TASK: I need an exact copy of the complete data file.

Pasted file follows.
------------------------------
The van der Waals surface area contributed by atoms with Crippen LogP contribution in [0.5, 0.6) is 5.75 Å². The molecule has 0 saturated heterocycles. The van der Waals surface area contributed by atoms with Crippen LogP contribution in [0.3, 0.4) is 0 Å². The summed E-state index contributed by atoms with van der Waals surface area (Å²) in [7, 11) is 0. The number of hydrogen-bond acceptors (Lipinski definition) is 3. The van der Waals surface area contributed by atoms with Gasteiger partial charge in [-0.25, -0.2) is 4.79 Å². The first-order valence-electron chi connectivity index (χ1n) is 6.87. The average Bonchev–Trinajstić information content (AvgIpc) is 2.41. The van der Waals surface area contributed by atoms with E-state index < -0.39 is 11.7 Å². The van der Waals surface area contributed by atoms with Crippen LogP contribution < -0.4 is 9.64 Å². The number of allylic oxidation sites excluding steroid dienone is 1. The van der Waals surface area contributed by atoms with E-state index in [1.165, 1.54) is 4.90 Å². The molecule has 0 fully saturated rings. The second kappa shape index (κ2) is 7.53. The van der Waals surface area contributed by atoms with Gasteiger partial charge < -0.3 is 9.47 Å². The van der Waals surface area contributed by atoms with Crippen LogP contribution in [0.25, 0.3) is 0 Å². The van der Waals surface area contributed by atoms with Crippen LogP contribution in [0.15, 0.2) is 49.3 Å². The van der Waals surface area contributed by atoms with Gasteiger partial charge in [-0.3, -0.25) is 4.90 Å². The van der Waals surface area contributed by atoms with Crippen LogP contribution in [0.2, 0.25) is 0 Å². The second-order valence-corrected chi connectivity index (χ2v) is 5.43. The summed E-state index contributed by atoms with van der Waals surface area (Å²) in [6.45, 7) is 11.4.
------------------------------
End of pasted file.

The van der Waals surface area contributed by atoms with Crippen LogP contribution in [0.5, 0.6) is 5.75 Å². The molecule has 0 saturated heterocycles. The van der Waals surface area contributed by atoms with Crippen LogP contribution in [0.3, 0.4) is 0 Å². The summed E-state index contributed by atoms with van der Waals surface area (Å²) in [7, 11) is 0. The number of hydrogen-bond acceptors (Lipinski definition) is 3. The van der Waals surface area contributed by atoms with Gasteiger partial charge in [-0.25, -0.2) is 4.79 Å². The first-order valence-electron chi connectivity index (χ1n) is 6.87. The average Bonchev–Trinajstić information content (AvgIpc) is 2.41. The van der Waals surface area contributed by atoms with E-state index < -0.39 is 11.7 Å². The van der Waals surface area contributed by atoms with Crippen LogP contribution < -0.4 is 9.64 Å². The number of allylic oxidation sites excluding steroid dienone is 1. The van der Waals surface area contributed by atoms with E-state index in [1.165, 1.54) is 4.90 Å². The molecule has 0 fully saturated rings. The second kappa shape index (κ2) is 7.53. The van der Waals surface area contributed by atoms with Gasteiger partial charge < -0.3 is 9.47 Å². The van der Waals surface area contributed by atoms with Crippen LogP contribution in [0.25, 0.3) is 0 Å². The van der Waals surface area contributed by atoms with Crippen LogP contribution in [0.15, 0.2) is 49.3 Å². The van der Waals surface area contributed by atoms with Gasteiger partial charge in [-0.3, -0.25) is 4.90 Å². The van der Waals surface area contributed by atoms with Crippen LogP contribution in [0.2, 0.25) is 0 Å². The second-order valence-corrected chi connectivity index (χ2v) is 5.43. The summed E-state index contributed by atoms with van der Waals surface area (Å²) in [6.45, 7) is 11.4.